Nicky is miserable. He used to live in a nice house in a nice neighborhood. Then, his parents divorced in dramatic fashion. Now, he and his mom share a cramped one-bedroom apartment in a grimy area. His new class is repeating work he did last year; because he knows the answers, the local toughs have started calling him "brownnoser". His mom, who used to garden and cook, is living on take-out food and wine. And she just brought home an ex-guide dog named Reggie from the pound, expecting Nicky to take care of it. Nicky wants nothing to do with Reggie, but the dog might be just what he needs to get on with his life.
The book gets off to a bit of a rocky start. Nicky's voice sounds off in the first chapter, way too old for an almost-twelve-year-old boy. His wry humor and determination to solve the mystery of how Reggie ended up at the pound are engaging, though. His actions are believably impulsive. As events progress, the reader can see things about Nicky's situation that he takes much longer to recognize, and will be pulling for him as he figures things out. In the end, Nicky Flynn won me over. A realistic, contemporary novel with humor and boy-appeal, suitable for middle-grade readers.(less)
I have mixed feelings about this one. I love the voice so much; Doug just shines through. The story works so well right up until a particular turn nea...moreI have mixed feelings about this one. I love the voice so much; Doug just shines through. The story works so well right up until a particular turn near the ending that I just can't quite buy.(less)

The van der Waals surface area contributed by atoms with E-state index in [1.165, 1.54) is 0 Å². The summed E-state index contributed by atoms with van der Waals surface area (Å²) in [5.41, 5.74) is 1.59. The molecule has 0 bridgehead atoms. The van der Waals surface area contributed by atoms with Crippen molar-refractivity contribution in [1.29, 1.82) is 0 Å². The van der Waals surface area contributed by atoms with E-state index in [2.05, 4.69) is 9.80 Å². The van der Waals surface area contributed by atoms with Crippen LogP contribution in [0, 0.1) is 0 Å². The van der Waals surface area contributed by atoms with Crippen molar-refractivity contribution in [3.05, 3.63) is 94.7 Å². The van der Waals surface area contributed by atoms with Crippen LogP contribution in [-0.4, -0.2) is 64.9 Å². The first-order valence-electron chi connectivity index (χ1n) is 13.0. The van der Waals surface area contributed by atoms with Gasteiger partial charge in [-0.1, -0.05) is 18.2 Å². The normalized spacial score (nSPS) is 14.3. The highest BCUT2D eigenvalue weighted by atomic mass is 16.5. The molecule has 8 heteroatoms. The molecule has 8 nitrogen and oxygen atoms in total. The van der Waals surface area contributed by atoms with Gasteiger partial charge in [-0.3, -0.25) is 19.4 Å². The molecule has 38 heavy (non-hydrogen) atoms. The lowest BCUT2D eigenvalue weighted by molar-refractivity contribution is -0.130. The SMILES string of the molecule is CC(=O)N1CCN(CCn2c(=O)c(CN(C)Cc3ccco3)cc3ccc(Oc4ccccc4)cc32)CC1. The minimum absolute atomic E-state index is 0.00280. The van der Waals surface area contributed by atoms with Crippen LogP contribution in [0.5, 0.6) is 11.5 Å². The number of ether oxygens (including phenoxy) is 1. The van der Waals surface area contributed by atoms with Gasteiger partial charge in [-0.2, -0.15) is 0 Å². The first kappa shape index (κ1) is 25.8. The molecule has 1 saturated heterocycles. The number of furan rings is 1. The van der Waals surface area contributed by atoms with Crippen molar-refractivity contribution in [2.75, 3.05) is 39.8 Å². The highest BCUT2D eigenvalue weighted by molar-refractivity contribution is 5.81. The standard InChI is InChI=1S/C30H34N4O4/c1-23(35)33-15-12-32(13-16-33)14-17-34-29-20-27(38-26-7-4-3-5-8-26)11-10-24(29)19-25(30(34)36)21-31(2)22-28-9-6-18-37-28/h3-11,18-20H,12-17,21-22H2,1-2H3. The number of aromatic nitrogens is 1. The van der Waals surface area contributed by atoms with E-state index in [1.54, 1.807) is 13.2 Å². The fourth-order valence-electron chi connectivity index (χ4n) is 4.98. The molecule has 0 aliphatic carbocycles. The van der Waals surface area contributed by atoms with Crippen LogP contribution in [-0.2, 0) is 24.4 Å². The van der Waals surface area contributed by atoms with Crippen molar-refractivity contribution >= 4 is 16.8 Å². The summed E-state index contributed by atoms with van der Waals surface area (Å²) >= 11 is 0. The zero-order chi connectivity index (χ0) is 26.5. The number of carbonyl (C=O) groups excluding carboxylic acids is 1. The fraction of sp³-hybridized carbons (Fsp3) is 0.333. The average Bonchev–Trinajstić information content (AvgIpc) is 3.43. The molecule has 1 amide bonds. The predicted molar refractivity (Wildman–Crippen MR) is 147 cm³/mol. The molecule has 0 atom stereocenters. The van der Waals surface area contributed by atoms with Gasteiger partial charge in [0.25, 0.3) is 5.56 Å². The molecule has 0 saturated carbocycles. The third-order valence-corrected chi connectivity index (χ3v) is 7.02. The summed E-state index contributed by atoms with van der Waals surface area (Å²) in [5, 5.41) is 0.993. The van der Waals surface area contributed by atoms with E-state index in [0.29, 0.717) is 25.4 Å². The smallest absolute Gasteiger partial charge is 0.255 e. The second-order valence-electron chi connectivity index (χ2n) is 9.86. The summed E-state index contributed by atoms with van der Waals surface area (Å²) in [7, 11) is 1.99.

I have a 3.73 grade point average and my body looks like a baked potato. My eyes are brown, my hair is brown, and sometimes when I snack on too many f...moreI have a 3.73 grade point average and my body looks like a baked potato. My eyes are brown, my hair is brown, and sometimes when I snack on too many fig bars and run real fast in PE, I end up with brown streaks in my underpants, too. I'm not just un-cool; I'm anti-cool. I mean, I even know hot to properly use a semicolon in a sentence. What could be more pathetic than that?
With that opening paragraph, Sitomer immediately pulled me in to Maureen's story, and then just as quickly pushed me back out. I hate to grammar nit-pick, but splitting an infinitive in a self-congratulatory comment about the proper use of punctuation is just unfortunate.
Unfortunate is a good word for Maureen. Her two best friends both moved away over the summer, so she is left alone facing the trio of eighth-grade bullies known as "the ThreePees" (for Pretty, Popular, and Perfect). She tries to stop them from tormenting Alice, a new student who happens to be allergic to every substance known to man, but they retaliate by uploading a humiliating video of her to YouTube. Her own older brother and younger sister think they whole thing is hilarious, and her mother is the sort of unrelentingly positive thinker who simply refuses to deal with the problems right in front of her. Nearly against her will, she bands together with Alice and another class outcast known as Beanpole Barbara to get back at the ThreePees by beating them in the school talent show. Now, if only they actually had a talent....